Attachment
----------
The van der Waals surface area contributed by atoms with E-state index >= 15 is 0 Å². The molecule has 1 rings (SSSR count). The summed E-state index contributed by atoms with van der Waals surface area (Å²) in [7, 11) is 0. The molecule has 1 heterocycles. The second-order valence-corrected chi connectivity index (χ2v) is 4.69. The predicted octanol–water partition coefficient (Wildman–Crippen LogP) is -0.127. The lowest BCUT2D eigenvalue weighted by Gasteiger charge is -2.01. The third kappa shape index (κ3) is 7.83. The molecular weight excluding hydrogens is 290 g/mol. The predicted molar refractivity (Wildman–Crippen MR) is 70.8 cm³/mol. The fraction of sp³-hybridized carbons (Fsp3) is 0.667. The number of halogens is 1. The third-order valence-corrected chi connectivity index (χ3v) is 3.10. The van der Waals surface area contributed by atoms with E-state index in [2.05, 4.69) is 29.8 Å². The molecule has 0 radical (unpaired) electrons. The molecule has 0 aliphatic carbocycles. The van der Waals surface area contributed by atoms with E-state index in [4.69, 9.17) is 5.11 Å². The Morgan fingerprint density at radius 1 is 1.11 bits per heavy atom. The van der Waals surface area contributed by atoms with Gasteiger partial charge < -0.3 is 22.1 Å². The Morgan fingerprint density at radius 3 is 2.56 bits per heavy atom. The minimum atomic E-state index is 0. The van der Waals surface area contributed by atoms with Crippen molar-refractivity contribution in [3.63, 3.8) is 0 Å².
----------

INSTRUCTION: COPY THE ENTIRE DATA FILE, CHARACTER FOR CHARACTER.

The van der Waals surface area contributed by atoms with E-state index >= 15 is 0 Å². The molecule has 1 rings (SSSR count). The summed E-state index contributed by atoms with van der Waals surface area (Å²) in [7, 11) is 0. The molecule has 1 heterocycles. The second-order valence-corrected chi connectivity index (χ2v) is 4.69. The predicted octanol–water partition coefficient (Wildman–Crippen LogP) is -0.127. The lowest BCUT2D eigenvalue weighted by Gasteiger charge is -2.01. The third kappa shape index (κ3) is 7.83. The molecular weight excluding hydrogens is 290 g/mol. The predicted molar refractivity (Wildman–Crippen MR) is 70.8 cm³/mol. The fraction of sp³-hybridized carbons (Fsp3) is 0.667. The number of halogens is 1. The third-order valence-corrected chi connectivity index (χ3v) is 3.10. The van der Waals surface area contributed by atoms with E-state index in [2.05, 4.69) is 29.8 Å². The molecule has 0 radical (unpaired) electrons. The molecule has 0 aliphatic carbocycles. The van der Waals surface area contributed by atoms with E-state index in [4.69, 9.17) is 5.11 Å². The Morgan fingerprint density at radius 1 is 1.11 bits per heavy atom. The van der Waals surface area contributed by atoms with Gasteiger partial charge < -0.3 is 22.1 Å². The Morgan fingerprint density at radius 3 is 2.56 bits per heavy atom. The minimum atomic E-state index is 0. The van der Waals surface area contributed by atoms with Crippen molar-refractivity contribution in [3.63, 3.8) is 0 Å².